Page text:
This week Senator Anthony J. Portantino (D – Burbank) joined local elected officials from the San Gabriel Valley Council of Governments (SGVCOG), Arcadia, Montebello, San Marino, and South Pasadena to announce the launch of the San Gabriel Valley Crisis Assistance Response and Engagement (SGV CARE) program. During the press conference, Senator Portantino announced $850,000 in new funding that he secured from the 2022-2023 state budget for the mobile crisis response pilot program. These resources will help expand SGV CARE to other cities in the San Gabriel Valley, connecting vulnerable residents to definitive care for acute medical, mental health, and social needs through trauma-informed engagement.
"Far too many Californians are facing a mental health crisis and our cities need an aggressive mobile crisis response to provide critical care,” stated Senator Portantino. “De-escalation and relief to individuals in the midst of experiencing a behavioral health emergency at home, work or school is necessary. I'm delighted to have been able to respond to the call for help by securing state funding to support and expand the SGV CARE program to provide better access and much needed behavioral health services to the San Gabriel Valley."
SGV CARE is the first multi-city regional collaboration focused on providing alternative mobile crisis response to 911 emergency calls for unhoused and housed individuals experiencing a mental health or behavioral health crisis. Under a phased approach initially through a co-response model, the cohort of four cities, including South Pasadena, San Marino, Arcadia, and Montebello, are participating in the program in partnership with Los Angeles Centers for Alcohol and Drug Abuse (L.A. CADA) that will dispatch two-person Mobile Crisis Teams (MCT) consisting of a licensed clinician and certified peer support specialist or substance use disorder counselor to accompany police or fire officials to respond to mental and behavioral health service calls.
"The launch of SGV CARE is a positive step to ensuring residents of the San Gabriel Valley get the mental health care they need when they are in crisis," said South Pasadena Mayor Michael Cacciotti. "The implementation of alternative teams that include trained mental and behavioral health staff will reduce the burden on our law enforcement and first responders needed for other types of emergencies. This new mobile crisis response program will result in better outcomes and better care for all of our residents.”
Ultimately, the goal of the program is to provide an unarmed alternative response and offer an extra deployment resource for non-violent mental and behavioral health service calls through de-escalation and providing connections to resources and follow-up care. Through this new approach, leaders and emergency responders hope to improve crisis call outcomes and strengthen trust with their residents.
"Today, we are reimagining the San Gabriel Valley's approach to public safety," said SGVCOG President and Monrovia Mayor Becky Shevlin. "With the growing mental health crisis and increase in homelessness throughout the region, we recognize the need to support our emergency responders and residents who reach out in a crisis. Thanks to the support of our partners, such as the Los Angeles Centers for Alcohol and Drug Abuse (L.A. CADA), State Senator Portantino, and our local public safety officers, we can now provide better care that is responsive to the mental health needs of all community members whether housed or unhoused. We are looking forward to growing this pilot program across the Valley and are proud of the difference SGV CARE has made thus far.”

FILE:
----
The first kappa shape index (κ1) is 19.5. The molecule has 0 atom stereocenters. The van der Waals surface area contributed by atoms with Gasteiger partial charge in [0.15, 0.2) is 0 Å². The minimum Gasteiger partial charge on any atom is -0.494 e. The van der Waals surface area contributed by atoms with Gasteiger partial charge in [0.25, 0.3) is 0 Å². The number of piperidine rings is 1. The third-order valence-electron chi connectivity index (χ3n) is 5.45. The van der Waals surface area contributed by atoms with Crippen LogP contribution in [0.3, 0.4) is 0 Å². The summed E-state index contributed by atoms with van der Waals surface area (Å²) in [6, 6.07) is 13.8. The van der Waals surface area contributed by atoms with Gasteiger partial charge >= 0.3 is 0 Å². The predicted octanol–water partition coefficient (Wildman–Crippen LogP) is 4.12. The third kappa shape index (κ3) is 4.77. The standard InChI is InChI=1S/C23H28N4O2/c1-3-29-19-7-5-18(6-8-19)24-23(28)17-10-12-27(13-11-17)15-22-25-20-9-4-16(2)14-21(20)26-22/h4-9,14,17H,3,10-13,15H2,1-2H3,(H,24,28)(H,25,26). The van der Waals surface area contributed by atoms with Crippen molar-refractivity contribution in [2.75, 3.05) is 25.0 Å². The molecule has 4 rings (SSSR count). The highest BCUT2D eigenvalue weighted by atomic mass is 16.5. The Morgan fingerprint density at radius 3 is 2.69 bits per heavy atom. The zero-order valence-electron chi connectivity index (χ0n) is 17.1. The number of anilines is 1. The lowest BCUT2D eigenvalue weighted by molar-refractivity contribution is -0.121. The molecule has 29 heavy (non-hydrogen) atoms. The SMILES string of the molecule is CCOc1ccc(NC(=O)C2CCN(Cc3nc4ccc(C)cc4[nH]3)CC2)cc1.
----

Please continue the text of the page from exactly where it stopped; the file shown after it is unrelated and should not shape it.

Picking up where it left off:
Senator Portantino has a strong record of advocating for mental health policies during his time in public office. The Senator previously authored SB 972, which required schools to print the suicide hotline on student identification cards. He dedicated three years to pass SB 328, a policy which pushes back start times for middle and high schools. Scientific data and research show that later school start times lead to improved mental health for kids, with reductions in instances of anxiety, depression, and suicidal ideation. Senator Portantino also authored SB 224 – which requires local educational agencies, which currently offer one or more courses in health education to middle or high school students, to include mental health content in those courses. It also requires that the California Department of Education develop a plan to expand mental health instruction in California public schools on or before January 1, 2024. Additionally, he authored SB 14, requiring the California Department of Education to recommend best practices and identify training programs to address youth behavioral health, including but not limited to, staff and pupil training. The bill also ensures that youth absences from school for mental health issues will be treated as an excused absence in the same way any other health issues are treated.
This year, Senator Portantino authored SB 1207 – which improves maternal mental health support and SB 1002 – which addresses California’s mental health provider shortage. Both bills were signed into law by Governor Newsom.